Explain that the case then went before a grand jury. A grand jury  (called "grand because there are usually more than 12 people on it) is convened by a government prosecutor to decide if there is enough evidence to indict someone who is suspected of a crime - that is, to charge the person with a crime and bring them to trial.  To indict someone, the jury must establish that there is "probable cause" to believe that the person has committed a crime. About half of U.S. states do not use grand juries.
 
The grand jury in the Michael Brown case heard differing accounts of what happened in the lead up to Michael Brown’s death on August 9.  Officer Wilson testified that Brown had struggled for his gun and was charging at him when he opened fire. Others testified that Brown was surrendering with his hands up when he was shot (hence the phrase "hands up, don’t shoot).  All agree that Brown was unarmed.  For more details, see this New York Times summary
 
On November 24, the St. Louis County prosecutor announced that a grand jury had decided not to indict the officer Wilson.  The grand jury found that there was not enough evidence to warrant a trial to determine whether Wilson was innocent or guilty.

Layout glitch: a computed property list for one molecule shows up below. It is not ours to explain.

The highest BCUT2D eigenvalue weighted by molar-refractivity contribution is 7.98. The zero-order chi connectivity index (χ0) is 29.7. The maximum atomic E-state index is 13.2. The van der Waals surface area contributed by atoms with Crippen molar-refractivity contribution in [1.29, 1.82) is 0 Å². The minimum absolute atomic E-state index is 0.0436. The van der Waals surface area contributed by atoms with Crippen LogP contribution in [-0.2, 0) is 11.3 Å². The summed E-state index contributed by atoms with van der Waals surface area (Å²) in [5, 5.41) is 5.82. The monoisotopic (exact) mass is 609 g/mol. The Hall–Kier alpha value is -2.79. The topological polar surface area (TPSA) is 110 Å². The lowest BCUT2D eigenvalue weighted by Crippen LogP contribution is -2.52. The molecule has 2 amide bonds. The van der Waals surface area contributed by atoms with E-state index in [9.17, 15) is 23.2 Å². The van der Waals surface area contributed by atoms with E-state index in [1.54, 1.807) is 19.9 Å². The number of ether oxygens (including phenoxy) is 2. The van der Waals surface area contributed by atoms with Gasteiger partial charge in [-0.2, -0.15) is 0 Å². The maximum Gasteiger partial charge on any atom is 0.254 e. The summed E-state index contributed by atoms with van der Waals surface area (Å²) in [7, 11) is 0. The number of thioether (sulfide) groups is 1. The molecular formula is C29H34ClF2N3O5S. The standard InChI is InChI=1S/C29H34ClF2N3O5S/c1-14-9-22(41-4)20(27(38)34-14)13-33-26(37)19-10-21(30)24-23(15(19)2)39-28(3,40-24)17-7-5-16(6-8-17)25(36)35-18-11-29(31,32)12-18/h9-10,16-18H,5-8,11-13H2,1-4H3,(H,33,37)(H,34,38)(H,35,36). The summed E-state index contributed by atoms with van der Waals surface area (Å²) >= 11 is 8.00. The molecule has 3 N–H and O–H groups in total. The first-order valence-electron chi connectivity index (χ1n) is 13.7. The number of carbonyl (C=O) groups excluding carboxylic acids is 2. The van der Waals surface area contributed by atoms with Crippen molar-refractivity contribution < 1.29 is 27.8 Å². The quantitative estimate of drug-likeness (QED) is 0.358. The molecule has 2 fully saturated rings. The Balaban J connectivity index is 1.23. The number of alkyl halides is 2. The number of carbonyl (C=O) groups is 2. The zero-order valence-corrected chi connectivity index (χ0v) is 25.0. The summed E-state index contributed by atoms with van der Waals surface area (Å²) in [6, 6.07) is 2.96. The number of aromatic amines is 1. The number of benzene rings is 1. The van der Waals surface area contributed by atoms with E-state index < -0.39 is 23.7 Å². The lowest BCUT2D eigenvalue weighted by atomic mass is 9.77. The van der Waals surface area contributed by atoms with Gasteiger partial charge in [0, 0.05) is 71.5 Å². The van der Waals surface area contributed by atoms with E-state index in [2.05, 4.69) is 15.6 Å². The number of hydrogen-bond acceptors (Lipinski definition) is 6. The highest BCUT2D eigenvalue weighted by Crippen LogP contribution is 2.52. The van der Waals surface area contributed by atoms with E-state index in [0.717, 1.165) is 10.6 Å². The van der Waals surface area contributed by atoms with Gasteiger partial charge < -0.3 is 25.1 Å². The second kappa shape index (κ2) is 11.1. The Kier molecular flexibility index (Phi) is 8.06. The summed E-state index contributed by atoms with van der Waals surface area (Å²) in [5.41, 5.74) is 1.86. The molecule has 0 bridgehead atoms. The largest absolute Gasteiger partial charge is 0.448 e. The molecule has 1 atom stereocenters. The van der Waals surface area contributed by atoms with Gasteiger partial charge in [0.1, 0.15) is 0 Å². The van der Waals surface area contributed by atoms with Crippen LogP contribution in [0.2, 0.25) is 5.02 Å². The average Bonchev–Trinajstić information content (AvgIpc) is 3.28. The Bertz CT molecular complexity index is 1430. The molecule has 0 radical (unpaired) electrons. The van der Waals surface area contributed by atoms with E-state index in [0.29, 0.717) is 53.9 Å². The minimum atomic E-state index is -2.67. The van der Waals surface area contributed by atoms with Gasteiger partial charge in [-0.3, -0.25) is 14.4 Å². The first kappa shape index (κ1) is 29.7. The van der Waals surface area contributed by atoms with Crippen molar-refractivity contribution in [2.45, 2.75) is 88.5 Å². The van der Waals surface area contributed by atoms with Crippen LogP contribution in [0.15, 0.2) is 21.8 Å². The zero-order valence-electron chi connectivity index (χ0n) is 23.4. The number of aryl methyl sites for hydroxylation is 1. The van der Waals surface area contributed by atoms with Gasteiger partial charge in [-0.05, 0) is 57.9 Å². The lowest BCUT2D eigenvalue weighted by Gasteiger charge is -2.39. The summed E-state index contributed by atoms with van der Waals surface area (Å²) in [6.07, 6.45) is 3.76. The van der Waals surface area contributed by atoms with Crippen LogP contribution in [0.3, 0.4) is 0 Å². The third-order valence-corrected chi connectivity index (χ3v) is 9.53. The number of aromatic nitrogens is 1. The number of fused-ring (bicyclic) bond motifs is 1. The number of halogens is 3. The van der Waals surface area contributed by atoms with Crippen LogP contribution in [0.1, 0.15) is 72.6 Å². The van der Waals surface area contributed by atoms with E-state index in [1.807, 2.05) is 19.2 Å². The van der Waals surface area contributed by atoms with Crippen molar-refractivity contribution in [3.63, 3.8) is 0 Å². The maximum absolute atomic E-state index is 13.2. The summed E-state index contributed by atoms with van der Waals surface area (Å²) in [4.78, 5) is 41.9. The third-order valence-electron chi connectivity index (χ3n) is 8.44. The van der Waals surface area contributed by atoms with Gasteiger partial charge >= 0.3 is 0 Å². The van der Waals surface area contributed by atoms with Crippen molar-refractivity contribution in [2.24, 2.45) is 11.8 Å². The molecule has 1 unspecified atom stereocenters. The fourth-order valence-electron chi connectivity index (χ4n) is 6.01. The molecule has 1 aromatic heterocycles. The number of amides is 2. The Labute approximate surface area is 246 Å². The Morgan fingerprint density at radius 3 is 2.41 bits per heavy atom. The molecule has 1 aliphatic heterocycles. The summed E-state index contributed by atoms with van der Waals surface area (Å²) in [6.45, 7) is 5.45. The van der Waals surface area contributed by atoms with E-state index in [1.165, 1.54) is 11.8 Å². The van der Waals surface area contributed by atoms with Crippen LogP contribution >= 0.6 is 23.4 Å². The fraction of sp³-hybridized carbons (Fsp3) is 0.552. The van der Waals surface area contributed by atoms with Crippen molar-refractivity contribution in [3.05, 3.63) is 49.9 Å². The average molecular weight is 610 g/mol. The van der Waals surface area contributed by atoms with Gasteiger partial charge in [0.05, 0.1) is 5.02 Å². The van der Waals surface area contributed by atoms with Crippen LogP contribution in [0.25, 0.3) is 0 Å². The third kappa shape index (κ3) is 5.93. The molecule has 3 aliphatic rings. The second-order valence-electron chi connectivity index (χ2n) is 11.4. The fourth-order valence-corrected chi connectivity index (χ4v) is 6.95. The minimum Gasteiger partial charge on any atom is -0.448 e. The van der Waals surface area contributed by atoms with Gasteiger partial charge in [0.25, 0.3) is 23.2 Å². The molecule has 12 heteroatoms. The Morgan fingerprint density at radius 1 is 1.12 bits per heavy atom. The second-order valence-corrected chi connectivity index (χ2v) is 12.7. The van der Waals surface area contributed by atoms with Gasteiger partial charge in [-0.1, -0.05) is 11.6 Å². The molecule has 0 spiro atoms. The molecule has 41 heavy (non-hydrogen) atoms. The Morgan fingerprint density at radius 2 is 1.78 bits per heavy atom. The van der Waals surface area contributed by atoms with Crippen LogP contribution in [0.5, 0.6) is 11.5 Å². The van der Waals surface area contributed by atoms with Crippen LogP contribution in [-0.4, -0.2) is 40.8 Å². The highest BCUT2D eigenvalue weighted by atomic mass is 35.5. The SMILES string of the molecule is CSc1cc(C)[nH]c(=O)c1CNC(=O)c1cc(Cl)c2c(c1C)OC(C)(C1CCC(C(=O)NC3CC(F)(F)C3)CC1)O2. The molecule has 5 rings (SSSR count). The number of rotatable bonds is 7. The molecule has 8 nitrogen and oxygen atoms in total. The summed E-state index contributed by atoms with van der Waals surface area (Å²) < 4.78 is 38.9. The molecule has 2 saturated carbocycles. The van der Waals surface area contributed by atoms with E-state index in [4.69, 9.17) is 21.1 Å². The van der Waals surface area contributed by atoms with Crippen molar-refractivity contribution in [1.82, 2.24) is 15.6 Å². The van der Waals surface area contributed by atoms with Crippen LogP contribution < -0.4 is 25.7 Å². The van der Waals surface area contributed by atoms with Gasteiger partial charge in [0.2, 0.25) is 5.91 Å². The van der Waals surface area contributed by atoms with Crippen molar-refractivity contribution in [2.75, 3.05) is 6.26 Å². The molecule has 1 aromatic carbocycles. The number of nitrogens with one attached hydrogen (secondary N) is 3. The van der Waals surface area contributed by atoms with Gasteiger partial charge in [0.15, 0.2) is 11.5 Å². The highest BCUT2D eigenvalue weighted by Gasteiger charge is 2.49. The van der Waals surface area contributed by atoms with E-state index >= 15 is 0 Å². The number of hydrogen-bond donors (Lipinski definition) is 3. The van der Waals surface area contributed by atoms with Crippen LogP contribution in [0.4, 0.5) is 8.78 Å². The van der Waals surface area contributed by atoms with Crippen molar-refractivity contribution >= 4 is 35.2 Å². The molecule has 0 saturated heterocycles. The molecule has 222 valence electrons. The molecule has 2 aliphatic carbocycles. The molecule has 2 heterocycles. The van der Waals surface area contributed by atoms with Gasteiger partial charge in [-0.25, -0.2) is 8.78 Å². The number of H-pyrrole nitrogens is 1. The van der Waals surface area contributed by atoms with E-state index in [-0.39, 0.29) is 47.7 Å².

Ask: What does "I can’t breathe" refer to? 
 
Elicit and explain that this phrase refers to the case of Eric Garner.  On July 17, 2014, Garner, who was 43 and African American, died after police officers tried to arrest him for selling untaxed cigarettes. According to the medical examiner’s report, Garner died from the chokehold officer Daniel Pantaleo applied and the compression of his chest by the other officers who were part of the arrest.
 
This encounter was captured on videos that have been seen around the world. Garner could be heard repeating "I can’t breathe," in the final moments before his death. The Staten Island grand jury deliberated for less than a day before deciding that there was not enough evidence to go forward with charges against Daniel Pantaleo. 
 

Opinions Vary 

In the wake of the grand jury decisions in these two cases, protests have erupted across the U.S. and the world.